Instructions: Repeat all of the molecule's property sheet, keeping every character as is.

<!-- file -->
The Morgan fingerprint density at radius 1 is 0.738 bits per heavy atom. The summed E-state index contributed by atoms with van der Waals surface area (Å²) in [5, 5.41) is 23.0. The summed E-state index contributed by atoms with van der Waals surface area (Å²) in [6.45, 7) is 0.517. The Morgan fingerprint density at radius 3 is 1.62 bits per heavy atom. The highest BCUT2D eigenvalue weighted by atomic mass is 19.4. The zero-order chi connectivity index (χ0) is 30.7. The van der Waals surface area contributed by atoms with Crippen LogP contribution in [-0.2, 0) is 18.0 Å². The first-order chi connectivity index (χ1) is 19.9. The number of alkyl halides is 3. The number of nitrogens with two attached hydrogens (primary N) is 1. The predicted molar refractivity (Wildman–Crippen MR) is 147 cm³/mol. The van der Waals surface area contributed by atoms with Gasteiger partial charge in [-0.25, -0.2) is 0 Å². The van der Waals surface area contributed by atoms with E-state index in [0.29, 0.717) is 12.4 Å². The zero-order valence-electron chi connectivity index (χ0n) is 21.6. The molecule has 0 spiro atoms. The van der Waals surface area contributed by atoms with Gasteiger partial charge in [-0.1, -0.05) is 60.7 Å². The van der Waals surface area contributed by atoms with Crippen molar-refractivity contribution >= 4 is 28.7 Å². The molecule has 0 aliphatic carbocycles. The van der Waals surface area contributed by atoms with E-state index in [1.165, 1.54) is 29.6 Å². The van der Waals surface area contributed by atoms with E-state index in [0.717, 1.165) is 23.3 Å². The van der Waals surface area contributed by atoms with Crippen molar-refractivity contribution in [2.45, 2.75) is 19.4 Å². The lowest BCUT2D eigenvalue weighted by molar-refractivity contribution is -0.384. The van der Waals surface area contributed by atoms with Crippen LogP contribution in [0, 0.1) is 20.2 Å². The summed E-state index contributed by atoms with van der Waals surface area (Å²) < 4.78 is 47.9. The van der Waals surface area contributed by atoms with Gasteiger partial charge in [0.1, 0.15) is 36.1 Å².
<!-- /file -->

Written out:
The Morgan fingerprint density at radius 1 is 0.738 bits per heavy atom. The summed E-state index contributed by atoms with van der Waals surface area (Å²) in [5, 5.41) is 23.0. The summed E-state index contributed by atoms with van der Waals surface area (Å²) in [6.45, 7) is 0.517. The Morgan fingerprint density at radius 3 is 1.62 bits per heavy atom. The highest BCUT2D eigenvalue weighted by atomic mass is 19.4. The zero-order chi connectivity index (χ0) is 30.7. The van der Waals surface area contributed by atoms with Crippen LogP contribution in [-0.2, 0) is 18.0 Å². The first-order chi connectivity index (χ1) is 19.9. The number of alkyl halides is 3. The number of nitrogens with two attached hydrogens (primary N) is 1. The predicted molar refractivity (Wildman–Crippen MR) is 147 cm³/mol. The van der Waals surface area contributed by atoms with Gasteiger partial charge in [-0.25, -0.2) is 0 Å². The van der Waals surface area contributed by atoms with E-state index in [0.29, 0.717) is 12.4 Å². The zero-order valence-electron chi connectivity index (χ0n) is 21.6. The molecule has 0 spiro atoms. The van der Waals surface area contributed by atoms with Gasteiger partial charge in [-0.1, -0.05) is 60.7 Å². The van der Waals surface area contributed by atoms with Crippen molar-refractivity contribution >= 4 is 28.7 Å². The molecule has 0 aliphatic carbocycles. The van der Waals surface area contributed by atoms with E-state index in [1.165, 1.54) is 29.6 Å². The van der Waals surface area contributed by atoms with E-state index in [0.717, 1.165) is 23.3 Å². The van der Waals surface area contributed by atoms with Crippen molar-refractivity contribution in [2.45, 2.75) is 19.4 Å². The lowest BCUT2D eigenvalue weighted by molar-refractivity contribution is -0.384. The van der Waals surface area contributed by atoms with Crippen LogP contribution in [0, 0.1) is 20.2 Å². The summed E-state index contributed by atoms with van der Waals surface area (Å²) < 4.78 is 47.9. The van der Waals surface area contributed by atoms with Gasteiger partial charge in [0.1, 0.15) is 36.1 Å².